Illiteracy returns to haunt country

By Wang Zhuoqiong (China Daily)
Updated: 2007-04-02 06:45

The number of illiterates in China grew by more than 30 million between 2000 and 2005 despite its efforts to eradicate illiteracy, a senior official has said.

Though over 9.75 million adults learnt to read and write during this period, the number of illiterates in the country rose to 116 million, said Gao Xuegui, director of the illiteracy eradication office of the basic education department of the Ministry of Education.

The number of illiterates in China accounted for 11.3 percent of the world's total in 2000, right after India, and 15.01 percent in 2005. That means many people who had come out of the illiteracy trap forgot what they learnt.

"The situation is worrying," Gao said. "Illiteracy is not only a matter of education, but also has a great social impact."

China defines literacy as the ability to read and write at least 1,500 Chinese characters.

"Given the increase in the number of illiterates, the country may not be able to meet its target of a 50-percent reduction in its illiterate population by 2015 as projected by UNESCO," said China National Institute for Educational Research scholar Guo Hongxia.

A worrying factor, as Gao said, is the changing demography of illiterates in the country.

For instance, the western regions now have only about 40 million illiterates. In contrast, the central and eastern parts, which have a high population density, account for two-thirds of them, with 9.63 million being in Shandong alone.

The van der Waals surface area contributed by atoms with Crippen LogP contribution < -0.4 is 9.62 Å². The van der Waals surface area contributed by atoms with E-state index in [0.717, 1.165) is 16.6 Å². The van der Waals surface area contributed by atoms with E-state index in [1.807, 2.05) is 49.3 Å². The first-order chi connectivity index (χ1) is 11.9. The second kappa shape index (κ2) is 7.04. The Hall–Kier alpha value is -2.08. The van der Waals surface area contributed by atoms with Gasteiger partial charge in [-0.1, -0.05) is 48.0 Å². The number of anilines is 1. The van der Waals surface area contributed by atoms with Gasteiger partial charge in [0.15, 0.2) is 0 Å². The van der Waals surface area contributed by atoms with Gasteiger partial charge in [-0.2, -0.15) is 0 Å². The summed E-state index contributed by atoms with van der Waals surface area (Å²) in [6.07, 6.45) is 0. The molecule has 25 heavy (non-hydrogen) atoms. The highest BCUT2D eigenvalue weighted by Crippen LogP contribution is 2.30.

A major reason for the rebound in the illiterate population is the changing perception of knowledge in the market economy. Farmers today can earn money by working as laborers, too. So they tend to ignore the nine-year compulsory education despite having access to it, Gao said.

Another factor that ironically contributed to the increase in the illiteracy rate is the success of the illiteracy eradication campaign of the previous years because that led many local governments to "eradicate" the departments in charge of the program itself, Gao said.

But despite the setback, the illiteracy eradication office is determined to fulfill its mission, for which it's seeking 100 million-yuan ($12.9 million) this year.

The existing budget of 8 million yuan ($1.03 million), it says, is not enough because it allots a paltry 0.07 yuan (or less than 1 cent) to each illiterate person.

The extra money, the office says, will be used to build a team of illiteracy eradication professionals on government payroll and to offer subsidy to volunteers.

Projects to eradicate illiteracy among 80 million women and the ethnic minorities are already under way.

But some local governments haven't shown a long-term commitment to the program, with a few even trying to bend the rules, said Wu Qing, honorary councilor of Beijing Cultural Development Centre for Rural Women, an NGO that helps with the literacy campaign.

(China Daily 04/02/2007 page1)

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